Middle EnglishEdit

Etymology 1Edit

From Old English sēar.

NounEdit

seir

  1. Alternative form of sere (dry)

Etymology 2Edit

From Old Norse sér.

AdjectiveEdit

seir

  1. Alternative form of sere (differing)

Norwegian BokmålEdit

VerbEdit

seir

  1. imperative of seire

Old FrenchEdit

NounEdit

seir m (oblique plural seirs, nominative singular seirs, nominative plural seir)

  1. Alternative form of soir
    • circa 1150, Turoldus, La Chanson de Roland:
      Vengez voz fi[l]z, voz freres e voz heirs,
      Qu’en Rencesvals furent morz l’altre seir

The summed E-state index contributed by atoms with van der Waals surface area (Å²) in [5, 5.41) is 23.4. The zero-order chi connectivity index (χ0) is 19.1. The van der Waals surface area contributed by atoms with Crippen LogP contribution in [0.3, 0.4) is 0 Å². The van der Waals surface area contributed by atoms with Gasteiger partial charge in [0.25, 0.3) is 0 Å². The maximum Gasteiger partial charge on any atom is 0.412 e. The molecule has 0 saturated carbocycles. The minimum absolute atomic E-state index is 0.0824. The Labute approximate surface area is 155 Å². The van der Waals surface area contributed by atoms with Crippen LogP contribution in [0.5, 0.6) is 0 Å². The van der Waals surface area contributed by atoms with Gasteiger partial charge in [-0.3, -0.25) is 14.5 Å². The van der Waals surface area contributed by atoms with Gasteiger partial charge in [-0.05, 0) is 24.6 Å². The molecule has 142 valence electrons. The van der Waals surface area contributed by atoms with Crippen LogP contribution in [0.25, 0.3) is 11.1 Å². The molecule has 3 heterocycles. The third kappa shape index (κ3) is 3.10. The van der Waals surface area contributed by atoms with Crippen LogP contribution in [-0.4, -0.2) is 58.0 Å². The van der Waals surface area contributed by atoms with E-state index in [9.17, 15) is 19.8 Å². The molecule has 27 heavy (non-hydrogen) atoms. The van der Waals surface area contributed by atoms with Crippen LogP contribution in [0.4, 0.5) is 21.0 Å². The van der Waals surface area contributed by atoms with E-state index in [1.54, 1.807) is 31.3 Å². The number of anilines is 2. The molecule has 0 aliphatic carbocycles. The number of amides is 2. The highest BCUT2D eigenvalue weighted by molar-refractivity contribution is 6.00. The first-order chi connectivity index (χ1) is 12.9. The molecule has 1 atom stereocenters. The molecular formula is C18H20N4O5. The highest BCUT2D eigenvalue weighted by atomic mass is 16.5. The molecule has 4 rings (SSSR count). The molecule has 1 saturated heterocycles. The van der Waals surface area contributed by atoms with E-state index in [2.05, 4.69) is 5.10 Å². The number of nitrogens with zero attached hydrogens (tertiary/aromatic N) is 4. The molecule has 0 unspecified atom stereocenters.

(please add an English translation of this quote)

Old IrishEdit

EtymologyEdit

From Proto-Celtic *sɸerā.

PronunciationEdit

NounEdit

seir f

  1. heel

InflectionEdit

Feminine t-stem
Singular Dual Plural
Nominative seir seirithL, seir seirith
Vocative seir seirithL, seir seirthea
Accusative seirithN seirithL, seir seirthea
Genitive seireth seireth seirethN
Dative seirithL seirthib seirthib
Initial mutations of a following adjective:
  • H = triggers aspiration
  • L = triggers lenition
  • N = triggers nasalization

MutationEdit

Like siur (sister) and sine (nipple), this term lenited with /f/, spelled ph or f, instead of the typical /h/, in this case due to its descent from Proto-Celtic sɸ-.

Old Irish mutation
Radical Lenition Nasalization
seir pheir, feir unchanged
Note: Some of these forms may be hypothetical. Not every
possible mutated form of every word actually occurs.

Further readingEdit